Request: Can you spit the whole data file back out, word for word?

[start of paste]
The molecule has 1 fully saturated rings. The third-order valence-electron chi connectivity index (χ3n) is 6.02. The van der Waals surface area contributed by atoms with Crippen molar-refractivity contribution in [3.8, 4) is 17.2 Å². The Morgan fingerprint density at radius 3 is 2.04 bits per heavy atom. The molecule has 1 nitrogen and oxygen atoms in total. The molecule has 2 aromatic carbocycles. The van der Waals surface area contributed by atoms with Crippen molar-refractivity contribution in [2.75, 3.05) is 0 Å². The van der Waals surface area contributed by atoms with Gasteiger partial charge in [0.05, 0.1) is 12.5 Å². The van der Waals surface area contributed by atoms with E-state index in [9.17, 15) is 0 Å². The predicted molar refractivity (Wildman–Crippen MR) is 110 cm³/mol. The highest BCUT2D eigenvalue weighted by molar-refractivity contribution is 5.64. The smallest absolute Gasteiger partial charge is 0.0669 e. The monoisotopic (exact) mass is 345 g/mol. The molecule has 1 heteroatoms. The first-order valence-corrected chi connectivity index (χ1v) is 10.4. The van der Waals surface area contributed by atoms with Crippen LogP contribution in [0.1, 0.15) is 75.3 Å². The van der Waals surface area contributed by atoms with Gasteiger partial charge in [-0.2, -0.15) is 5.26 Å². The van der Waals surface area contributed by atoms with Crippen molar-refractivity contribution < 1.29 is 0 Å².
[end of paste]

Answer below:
The molecule has 1 fully saturated rings. The third-order valence-electron chi connectivity index (χ3n) is 6.02. The van der Waals surface area contributed by atoms with Crippen molar-refractivity contribution in [3.8, 4) is 17.2 Å². The Morgan fingerprint density at radius 3 is 2.04 bits per heavy atom. The molecule has 1 nitrogen and oxygen atoms in total. The molecule has 2 aromatic carbocycles. The van der Waals surface area contributed by atoms with Crippen molar-refractivity contribution in [2.75, 3.05) is 0 Å². The van der Waals surface area contributed by atoms with Gasteiger partial charge in [0.05, 0.1) is 12.5 Å². The van der Waals surface area contributed by atoms with E-state index in [9.17, 15) is 0 Å². The predicted molar refractivity (Wildman–Crippen MR) is 110 cm³/mol. The highest BCUT2D eigenvalue weighted by molar-refractivity contribution is 5.64. The smallest absolute Gasteiger partial charge is 0.0669 e. The monoisotopic (exact) mass is 345 g/mol. The molecule has 1 heteroatoms. The first-order valence-corrected chi connectivity index (χ1v) is 10.4. The van der Waals surface area contributed by atoms with Crippen LogP contribution in [0.1, 0.15) is 75.3 Å². The van der Waals surface area contributed by atoms with Gasteiger partial charge in [-0.2, -0.15) is 5.26 Å². The van der Waals surface area contributed by atoms with Crippen molar-refractivity contribution < 1.29 is 0 Å².